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Heat transfer, in a nutshell, is what hydronic snowmelt systems are all about. The typically concrete-embedded tubing in the snowmelt system carries warm water (or an antifreeze mix) to transfer heat to the surrounding material. As this heat transfer from hot to cool takes place, the mass of surrounding surfaces gradually warm to just above freezing temperatures, giving the snowmelt system just what it needs.

Naturally, a substantial snowmelt system requires substantial BTUs, and that’s why hydronic snowmelt systems require a boiler or boilers with high output. An advantage, however, is that when the thermal mass of a heated surface has reached temperature, shorter and less frequent boiler cycle-times are required.

Snowmelt System.

DRIVE AWAY: A snowmelted driveway. (Courtesy of John Vastyan)


Let It Snow(melt)

Application of snowmelt is growing. Systems are most often used to heat driveways, sidewalks, and docks. These systems, designed to keep surfaces free from ice and snow, are classified according to how fast they can melt winter precipitation.

Snowmelting systems, however, pose a challenge — high demand and high mass with extremely cold water/glycol temperatures: thermal shock. One way to prevent it is boiler bypass piping. It’ll stop cold system fluids from returning directly into a noncondensing boiler, thus avoiding the key risk of condensing the boiler flue gas, which can deliver a lethal blow to the heat plant.

Though challenges exist with any application, there are notable safety advantages as well. Take the example of York Hospital, located in Pennsylvania, which makes use of snowmelting systems in several locations. Can a medevac helicopter afford the risk of landing on a frozen rooftop? Can the team rushing out from helicopter do so safely if they’re sliding on ice?

Snowmelt System.

HELIPAD: York, Pennsylvania-based F. W. Behler Inc. technicians install snowmelt tubing for a helicopter landing pad at York Hospital. (Courtesy of John Vastyan)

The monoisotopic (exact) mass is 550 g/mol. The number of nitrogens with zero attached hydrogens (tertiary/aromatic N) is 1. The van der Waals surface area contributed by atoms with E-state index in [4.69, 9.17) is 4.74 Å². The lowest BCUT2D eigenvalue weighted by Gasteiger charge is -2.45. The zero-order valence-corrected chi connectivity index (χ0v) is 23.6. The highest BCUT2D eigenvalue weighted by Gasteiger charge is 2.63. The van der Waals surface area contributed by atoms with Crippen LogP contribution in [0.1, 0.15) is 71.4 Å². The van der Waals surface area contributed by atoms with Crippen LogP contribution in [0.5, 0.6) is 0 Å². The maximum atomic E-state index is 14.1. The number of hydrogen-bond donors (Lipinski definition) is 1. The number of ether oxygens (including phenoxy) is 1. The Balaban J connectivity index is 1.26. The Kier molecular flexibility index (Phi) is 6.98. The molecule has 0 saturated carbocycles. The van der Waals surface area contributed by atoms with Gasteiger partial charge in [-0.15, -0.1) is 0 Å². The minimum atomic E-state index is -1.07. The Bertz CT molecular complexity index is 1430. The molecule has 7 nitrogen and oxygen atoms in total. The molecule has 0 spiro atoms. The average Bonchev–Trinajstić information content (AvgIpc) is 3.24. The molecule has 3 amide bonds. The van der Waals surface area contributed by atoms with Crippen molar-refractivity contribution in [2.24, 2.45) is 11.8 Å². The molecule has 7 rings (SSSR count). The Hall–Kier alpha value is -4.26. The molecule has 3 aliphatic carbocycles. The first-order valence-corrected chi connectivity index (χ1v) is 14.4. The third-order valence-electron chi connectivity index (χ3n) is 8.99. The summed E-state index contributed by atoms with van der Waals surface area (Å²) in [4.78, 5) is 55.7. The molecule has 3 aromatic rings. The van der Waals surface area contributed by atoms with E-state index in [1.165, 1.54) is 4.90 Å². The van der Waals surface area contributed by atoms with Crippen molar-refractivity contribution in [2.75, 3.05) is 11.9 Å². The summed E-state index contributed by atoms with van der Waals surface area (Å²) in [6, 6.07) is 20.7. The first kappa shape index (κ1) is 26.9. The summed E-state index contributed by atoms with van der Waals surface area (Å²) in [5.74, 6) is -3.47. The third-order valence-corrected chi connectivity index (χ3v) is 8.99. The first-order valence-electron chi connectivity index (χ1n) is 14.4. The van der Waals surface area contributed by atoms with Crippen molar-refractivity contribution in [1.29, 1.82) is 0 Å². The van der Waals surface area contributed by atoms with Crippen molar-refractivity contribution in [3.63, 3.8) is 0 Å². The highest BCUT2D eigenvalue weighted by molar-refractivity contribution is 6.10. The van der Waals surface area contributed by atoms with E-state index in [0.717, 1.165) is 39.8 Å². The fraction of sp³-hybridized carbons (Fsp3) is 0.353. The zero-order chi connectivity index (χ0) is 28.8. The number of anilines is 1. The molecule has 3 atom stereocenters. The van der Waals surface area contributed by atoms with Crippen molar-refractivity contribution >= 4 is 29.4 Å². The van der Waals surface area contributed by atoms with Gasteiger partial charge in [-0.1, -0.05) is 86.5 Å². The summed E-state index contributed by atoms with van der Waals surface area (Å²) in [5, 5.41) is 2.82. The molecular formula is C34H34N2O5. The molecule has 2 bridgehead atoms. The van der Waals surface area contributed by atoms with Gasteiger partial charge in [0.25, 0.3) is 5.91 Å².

Down below at the front door, patients and visitors may be at risk of falling if snow and ice are present on the walkways and parking lots. In both of these situations, using a snowmelting system at the hospital brings the advantage of greatly reducing the institution’s liability exposure.

We know of a snowmelt system installed in Texas, of all places, on an interstate bridge that’s heated by ground-source heat pumps. Pool decks and swimming pools, too. At some of these facilities, the energy used for snowmelting is free of charge by institutional steam plants that provide stray heat or water from a condensate return.

Dog kennels and animal containment are other applications where snowmelt heating excels. Zoos love the technology for its ability to bring animals out into areas where heat-seeking critters can be seen and admired by the public.


Taming the North

In Canada, one expert in the radiant heat and snowmelt trade is Don Gibbs, a partner, then sole owner, of tekmar Control Systems, a Watts brand. For 30-plus years, Gibbs influenced and mentored hundreds, maybe thousands of hydronic professionals in North America. And even though he sold tekmar to Watts Water Technologies several years ago, he shows no signs of slowing down.

Snowmelt System.

MELT AWAY: The snowmelt system installed at the Gibb’s home. (Courtesy of John Vastyan)

A few years ago, Gibbs’ own home, constructed in the Vernon, British Columbia area, became a tekmar installation site. As a civil engineer by training, Gibbs took special interest in designing a 3,000-square-foot, three-zone snowmelt system under the driveway.

The priority zone, controlled automatically to sense temperature and precipitation, is in front of the garage area.

“The snow-melted driveway surface is stamped concrete, which would easily be damaged by snow removal blades or other equipment,” said Gibbs. “So, naturally, warming the slab was the best way to get rid of ice and snow.”

Gibbs explained that under the on-grade, 5-inch concrete slab is a thick layer of compacted gravel. Elevated rebar strengthens the slab and also served as the support for thousands of feet of 5/8-inch tubing, located about 2 inches below the upper surface of the driveway.

“I chose not to insulate the slab because the earth’s warmth is often just enough to keep the driveway free of frost that can form when there’s no real precipitation,” he said.